STUDY II Corinthians
12:7-10 (click here for
To keep me from becoming conceited because of these surpassingly great revelations, there was given me a thorn in my flesh, a messenger of Satan, to torment me. Three times I pleaded with the Lord to take it away from me. But he said to me, "My grace is isufficient for you, for my power is made perfect in weakness." Therefore I will boast all the more gladly about my weaknesses, so that Christ's power may rest on me. That is why, for Christ's sake, I delight in weaknesses, in insults, in hardships, in persecutions, in difficulties. For when I am weak, then I am strong. (NIV)
Paul follows his discussion of his rapture into the presence of God by explaining the physical results of this spiritual revelation.
God Sovereign over Satan's Power
Paul now discusses the "thorn in [his] flesh" which he understood to have been God's allowance to prevent him from becoming conceited because of his having been ratpured into heaven and personally taught in the presence of God. He also understood that this "thorn" involved Satan's personal attack on him.
1. What other Biblical examples show Satan involved in the discipline or testing of God's people? (see Matthew 4:1-10; 1 Corinthians 5:4-5; 2 Corinthians 2:10-11; Timothy 1:18-20; Job 1:9-12, 2:3-7; Ephesians 6:12)
2. What can we conclude about God's relationship to hardship or testing in His people's lives, including Satan's influence? (see Exodus 11:10; Job 1:12, 21; 2:6, 10; Psalm 94:12; Psalm 118:18; 1 Corinthians 11:28-32; 1 Peter 4:12-19; Hebrews 12:7-10)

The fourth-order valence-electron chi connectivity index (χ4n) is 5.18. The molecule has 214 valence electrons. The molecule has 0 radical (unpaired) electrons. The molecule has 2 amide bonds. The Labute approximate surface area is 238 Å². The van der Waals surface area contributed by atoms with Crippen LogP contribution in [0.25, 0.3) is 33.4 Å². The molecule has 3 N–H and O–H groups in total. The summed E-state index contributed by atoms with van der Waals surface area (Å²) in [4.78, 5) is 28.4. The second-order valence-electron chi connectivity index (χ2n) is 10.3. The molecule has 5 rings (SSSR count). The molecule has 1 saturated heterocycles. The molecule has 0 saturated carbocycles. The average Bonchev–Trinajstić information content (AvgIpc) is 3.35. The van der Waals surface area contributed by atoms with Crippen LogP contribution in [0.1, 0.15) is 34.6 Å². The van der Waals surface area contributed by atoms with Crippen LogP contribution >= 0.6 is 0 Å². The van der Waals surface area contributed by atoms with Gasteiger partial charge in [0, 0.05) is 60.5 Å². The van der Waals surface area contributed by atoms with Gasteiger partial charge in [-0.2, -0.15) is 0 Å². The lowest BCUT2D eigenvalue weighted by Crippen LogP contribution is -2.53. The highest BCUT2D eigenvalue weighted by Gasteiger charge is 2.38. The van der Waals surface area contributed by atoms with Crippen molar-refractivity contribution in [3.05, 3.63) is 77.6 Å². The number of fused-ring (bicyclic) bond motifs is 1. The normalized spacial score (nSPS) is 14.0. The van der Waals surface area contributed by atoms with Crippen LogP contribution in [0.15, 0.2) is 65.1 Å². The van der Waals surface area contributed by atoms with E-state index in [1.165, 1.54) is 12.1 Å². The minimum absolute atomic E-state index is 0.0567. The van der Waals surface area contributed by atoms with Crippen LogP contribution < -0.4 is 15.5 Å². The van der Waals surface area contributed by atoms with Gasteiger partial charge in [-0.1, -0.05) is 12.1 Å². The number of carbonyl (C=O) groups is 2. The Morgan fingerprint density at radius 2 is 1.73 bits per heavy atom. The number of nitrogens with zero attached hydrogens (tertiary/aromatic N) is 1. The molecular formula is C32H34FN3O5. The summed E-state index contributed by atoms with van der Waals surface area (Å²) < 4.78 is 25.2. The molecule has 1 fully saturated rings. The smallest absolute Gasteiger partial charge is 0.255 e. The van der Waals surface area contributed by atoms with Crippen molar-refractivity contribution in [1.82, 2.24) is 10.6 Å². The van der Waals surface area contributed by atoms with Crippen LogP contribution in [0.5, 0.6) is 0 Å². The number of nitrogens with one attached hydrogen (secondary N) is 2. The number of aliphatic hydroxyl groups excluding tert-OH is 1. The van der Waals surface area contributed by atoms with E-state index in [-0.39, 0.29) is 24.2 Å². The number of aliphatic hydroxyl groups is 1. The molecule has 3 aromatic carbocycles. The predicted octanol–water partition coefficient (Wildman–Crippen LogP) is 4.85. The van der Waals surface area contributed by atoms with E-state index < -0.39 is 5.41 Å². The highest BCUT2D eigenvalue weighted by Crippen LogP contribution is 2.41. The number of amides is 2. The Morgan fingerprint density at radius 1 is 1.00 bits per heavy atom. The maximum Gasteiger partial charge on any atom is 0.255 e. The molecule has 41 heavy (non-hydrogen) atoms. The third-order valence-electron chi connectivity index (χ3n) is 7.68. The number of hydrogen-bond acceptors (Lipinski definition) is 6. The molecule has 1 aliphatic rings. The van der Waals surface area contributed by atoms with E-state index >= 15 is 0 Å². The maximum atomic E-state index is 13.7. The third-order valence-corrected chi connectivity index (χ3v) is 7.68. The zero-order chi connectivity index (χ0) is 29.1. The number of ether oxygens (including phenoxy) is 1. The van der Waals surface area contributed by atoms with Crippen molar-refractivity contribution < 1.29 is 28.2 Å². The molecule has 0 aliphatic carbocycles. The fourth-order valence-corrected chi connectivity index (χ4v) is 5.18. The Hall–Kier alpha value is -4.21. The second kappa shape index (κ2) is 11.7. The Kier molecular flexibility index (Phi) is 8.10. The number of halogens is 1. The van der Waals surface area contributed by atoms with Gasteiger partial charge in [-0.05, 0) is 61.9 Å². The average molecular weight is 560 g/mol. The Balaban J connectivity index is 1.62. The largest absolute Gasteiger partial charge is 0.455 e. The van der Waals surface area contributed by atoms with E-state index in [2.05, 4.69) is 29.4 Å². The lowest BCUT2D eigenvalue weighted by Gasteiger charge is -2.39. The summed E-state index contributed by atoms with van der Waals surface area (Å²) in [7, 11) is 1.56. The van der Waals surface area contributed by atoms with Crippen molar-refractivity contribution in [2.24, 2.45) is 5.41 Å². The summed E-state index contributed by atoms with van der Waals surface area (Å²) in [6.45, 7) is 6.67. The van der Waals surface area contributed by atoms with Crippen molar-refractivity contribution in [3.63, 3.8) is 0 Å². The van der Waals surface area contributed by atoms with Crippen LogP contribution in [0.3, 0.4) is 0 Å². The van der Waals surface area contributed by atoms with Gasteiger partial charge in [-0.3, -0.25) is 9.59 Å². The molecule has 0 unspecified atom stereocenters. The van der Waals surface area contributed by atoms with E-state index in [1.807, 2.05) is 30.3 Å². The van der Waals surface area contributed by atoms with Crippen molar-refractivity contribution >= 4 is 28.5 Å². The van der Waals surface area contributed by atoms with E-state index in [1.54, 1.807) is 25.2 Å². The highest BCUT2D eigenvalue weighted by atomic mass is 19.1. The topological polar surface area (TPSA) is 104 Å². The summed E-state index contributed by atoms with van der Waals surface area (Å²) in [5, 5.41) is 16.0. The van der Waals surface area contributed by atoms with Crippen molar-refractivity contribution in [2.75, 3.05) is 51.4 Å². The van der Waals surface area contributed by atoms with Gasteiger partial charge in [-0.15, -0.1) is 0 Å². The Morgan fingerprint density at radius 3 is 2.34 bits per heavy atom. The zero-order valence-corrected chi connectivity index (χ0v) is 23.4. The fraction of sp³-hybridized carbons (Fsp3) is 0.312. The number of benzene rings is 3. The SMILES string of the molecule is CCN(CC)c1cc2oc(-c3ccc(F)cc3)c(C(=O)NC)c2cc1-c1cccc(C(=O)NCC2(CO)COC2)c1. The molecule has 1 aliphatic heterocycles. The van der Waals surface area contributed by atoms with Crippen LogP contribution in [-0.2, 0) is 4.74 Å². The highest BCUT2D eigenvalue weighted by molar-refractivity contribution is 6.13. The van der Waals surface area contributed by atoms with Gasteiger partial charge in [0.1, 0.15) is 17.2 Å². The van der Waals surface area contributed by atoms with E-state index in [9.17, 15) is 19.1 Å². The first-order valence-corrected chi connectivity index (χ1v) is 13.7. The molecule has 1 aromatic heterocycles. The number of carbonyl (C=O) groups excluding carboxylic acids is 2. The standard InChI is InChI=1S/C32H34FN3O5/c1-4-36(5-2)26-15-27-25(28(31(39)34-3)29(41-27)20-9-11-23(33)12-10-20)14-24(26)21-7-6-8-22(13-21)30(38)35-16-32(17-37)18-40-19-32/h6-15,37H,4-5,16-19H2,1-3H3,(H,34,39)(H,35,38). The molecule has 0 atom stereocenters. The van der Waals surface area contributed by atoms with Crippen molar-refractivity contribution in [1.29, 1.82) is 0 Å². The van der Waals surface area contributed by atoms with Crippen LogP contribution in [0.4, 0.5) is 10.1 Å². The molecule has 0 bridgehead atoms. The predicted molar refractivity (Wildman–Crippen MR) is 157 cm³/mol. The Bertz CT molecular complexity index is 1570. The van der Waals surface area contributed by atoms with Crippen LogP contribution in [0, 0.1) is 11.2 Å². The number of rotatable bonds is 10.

3. What can we conclude about Satan's power and God's sovereignty? (Genesis 3:15; Romans 16:20; Colossians 2:10, 15; Revelation 20:10)
Power Made Perfect in Weakness
4. Three time Paul pleaded with God to take away the thorn in his flesh. What other three-fold plea to be released from suffering does Paul's experience echo? (see Matthew 26:39-44)
5. Instead of release from suffering, God promised Paul his grace. What exactly is God's grace? (see Romans 3:23-24; Romans 5:20-21; 6:14; 11:5-6; John 1:14, 16-17; Ephesians 2:8; Titus 2:11-14; Hebrews 4:16)
6. Paul's assertion that he delights in weakness, insults, and hardship sounds masochistic outside the context of being born again and living for Jesus. Why is rejoicing and delighting in trials and suffering appropriate for Christ-followers? (see Matthew 5:11-12; 2 Corinthians 6:4; 2 Thessalonians 1:4-10;)
7. God's grace involves granting his power and strength to his people. Under what circumstances does God's power most impact us, and how exactly does one become strong when he or she is really weak? (see 13:4; 1 Corinthians 2:3; Ephesians 3:16-19; Philippians 4:13; Colossians 1:10-12; 1 Timothy 1:12; 2 Timothy 4:16-17; 1 Kings 19:12-13)
8. What persistent (or acute) problem do you have in your life that you cannot solve?
9. What grace has Jesus granted you that is not of yourself?
10. How have you experienced God's power at work in your weakness?
11. How has Jesus humbled you?
12. What weakness or affliction in your life do you need to stop fighting and release to Jesus?
13. About what do you tend to feel proud or a bit superior to others?
14. In what ways do you suspect your life is affected by spiritual attacks?
15. Ask Jesus to be your all-in-all. Give him your weakness and persistent trouble, and ask him to fill you with his grace and peace and to give you contentment and strength. Ask him to teach you to surrender to him and to accept what He brings you with trust. Ask him to glorify himself through you and to be your strength and power. Praise him for saving you and for filling you with his Spirit.
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CA USA. All rights reserved. Posted January 19, 2003.